Thank you from doMore

I'd like to thank you for being involved in the community and the team and I hope that you've received value from being a part of it.

doMore was our original passion project born out of the desire to help connect people wanting to learn something new with experts that could teach them over 10 years ago.

Over the years we have helped almost 70,000 learners connect with one of over 1,500 courses and providers, across the country. For that, we're very proud and grateful for your contribution. also served to teach us about how to help measure and improve business performance and inspired the launch and growth of two other companies as a result, one of which we've decided to dedicate our resources and energy to making great.

We'll be switching the site off on Tuesday 31st of July. If you have any questions or concerns, please contact us directly on [email protected].

Thanks again and good luck with your teaching endeavours in the future.

Warm regards,

The doMore team.

Pottery Articles write an article

Pictures and step by step building an amazing clay sculpture.

Posted by Graham Hay on November 27, 2010

Ancient Tribe 
This sculpture, by Graham Hay, was inspired by drawings of old buildings around inner-city Perth. This a copy of one of more than 20 ceramic and art journal articles he has written. See his website for more articles.
MATERIALS 1 bag earthenware paperclay. Pencil, ruler and large sheet of paper. Rolling pin or plastic pipe for rolling out sheets of paperclay. Sponge. Sharp craft or kitchen knife. Thick art paintbrush. Plastic ice-cream container. 3 building bricks. A board at least 60 cm (24in) square for moving the clay parts about Kiln for firing, which is at least 60cm (24in) high inside (if it is not, reduce the scale of the work accordingly)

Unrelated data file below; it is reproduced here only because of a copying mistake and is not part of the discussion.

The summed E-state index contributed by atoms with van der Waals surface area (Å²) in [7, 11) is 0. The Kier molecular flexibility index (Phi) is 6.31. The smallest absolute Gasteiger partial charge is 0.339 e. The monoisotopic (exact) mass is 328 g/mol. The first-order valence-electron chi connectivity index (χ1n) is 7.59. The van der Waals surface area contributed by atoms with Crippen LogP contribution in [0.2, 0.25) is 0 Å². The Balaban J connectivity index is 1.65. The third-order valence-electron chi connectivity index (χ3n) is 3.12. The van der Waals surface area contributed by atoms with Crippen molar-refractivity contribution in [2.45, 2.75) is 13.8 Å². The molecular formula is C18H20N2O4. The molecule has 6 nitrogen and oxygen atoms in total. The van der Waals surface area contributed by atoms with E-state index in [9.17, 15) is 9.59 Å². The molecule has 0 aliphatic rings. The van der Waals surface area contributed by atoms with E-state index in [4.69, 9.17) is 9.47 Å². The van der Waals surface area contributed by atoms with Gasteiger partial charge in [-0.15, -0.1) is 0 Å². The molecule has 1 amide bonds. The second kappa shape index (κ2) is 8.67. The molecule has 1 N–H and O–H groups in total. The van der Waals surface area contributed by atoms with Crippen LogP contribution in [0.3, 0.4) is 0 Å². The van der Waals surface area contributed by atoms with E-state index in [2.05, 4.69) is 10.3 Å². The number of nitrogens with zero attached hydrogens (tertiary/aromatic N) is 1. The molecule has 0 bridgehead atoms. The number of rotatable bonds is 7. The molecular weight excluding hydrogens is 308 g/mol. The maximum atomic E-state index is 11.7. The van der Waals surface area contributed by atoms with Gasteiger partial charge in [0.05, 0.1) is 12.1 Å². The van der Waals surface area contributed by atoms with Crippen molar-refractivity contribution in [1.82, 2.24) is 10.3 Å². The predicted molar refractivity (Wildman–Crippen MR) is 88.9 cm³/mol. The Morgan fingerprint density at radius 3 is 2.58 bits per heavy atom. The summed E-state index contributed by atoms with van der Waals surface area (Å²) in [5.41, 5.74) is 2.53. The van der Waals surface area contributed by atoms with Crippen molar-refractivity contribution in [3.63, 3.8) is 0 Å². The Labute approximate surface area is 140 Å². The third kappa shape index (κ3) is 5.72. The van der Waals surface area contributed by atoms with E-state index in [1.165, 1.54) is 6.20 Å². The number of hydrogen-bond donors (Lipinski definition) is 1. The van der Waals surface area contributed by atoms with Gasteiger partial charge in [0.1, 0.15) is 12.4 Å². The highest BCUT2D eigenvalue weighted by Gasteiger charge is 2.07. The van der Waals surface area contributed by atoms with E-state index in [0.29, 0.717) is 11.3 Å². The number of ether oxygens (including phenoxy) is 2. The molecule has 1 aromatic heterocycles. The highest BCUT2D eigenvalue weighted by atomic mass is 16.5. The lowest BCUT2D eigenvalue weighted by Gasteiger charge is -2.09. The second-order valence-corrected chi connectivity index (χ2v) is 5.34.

Construction will require two days, about a week apart, to allow the paperclay parts to completely dry before 'gluing' the work together. The first day is for collecting the materials required and making the parts out of paperclay. The second day is to 'glue' the parts together before firing. Paperclay dries to a material which is much stronger than conventional dry clay, therefore it is extremely important that you make sure the parts have exactly the right shape and texture before putting them out to dry in the sun.
Day 1 : Construction: Making the Pillars
Roll out a ¾ cm-thick slab of paperclay at least 60cm x 40cm from which to cut the tower legs or pillars. If you are joining two slabs of soft paperclay then coat both surfaces with a slip made from paperclay. Cut five rectangles measuring 54 cm x 6 cm. (One of these is a spare just in case of an accident.) These are slightly thicker than the original artwork to give greater strength. Cut a 1/2 cm-deep crease (no more than half way through) down the length of each of these slabs. Turn each of them over and bend each one away from the crease to create an 'L' end profile on each pillar. Use the ruler to remove any finger indentations.
Drape the paperclay pillars over a brick (as illustrated) to ensure they dry in the arranged twisted shape. Along their length they should each be twisted a quarter turn (90 degrees) and have a gradual bend from the table surface up to the brick top. Use small pieces of soft paperclay to support them, keeping them in the correct position and preventing them from...

See all »

2000 characters remaining

I want to learn this

I'm an expert at this

Online Pottery Classes

New Pottery Classes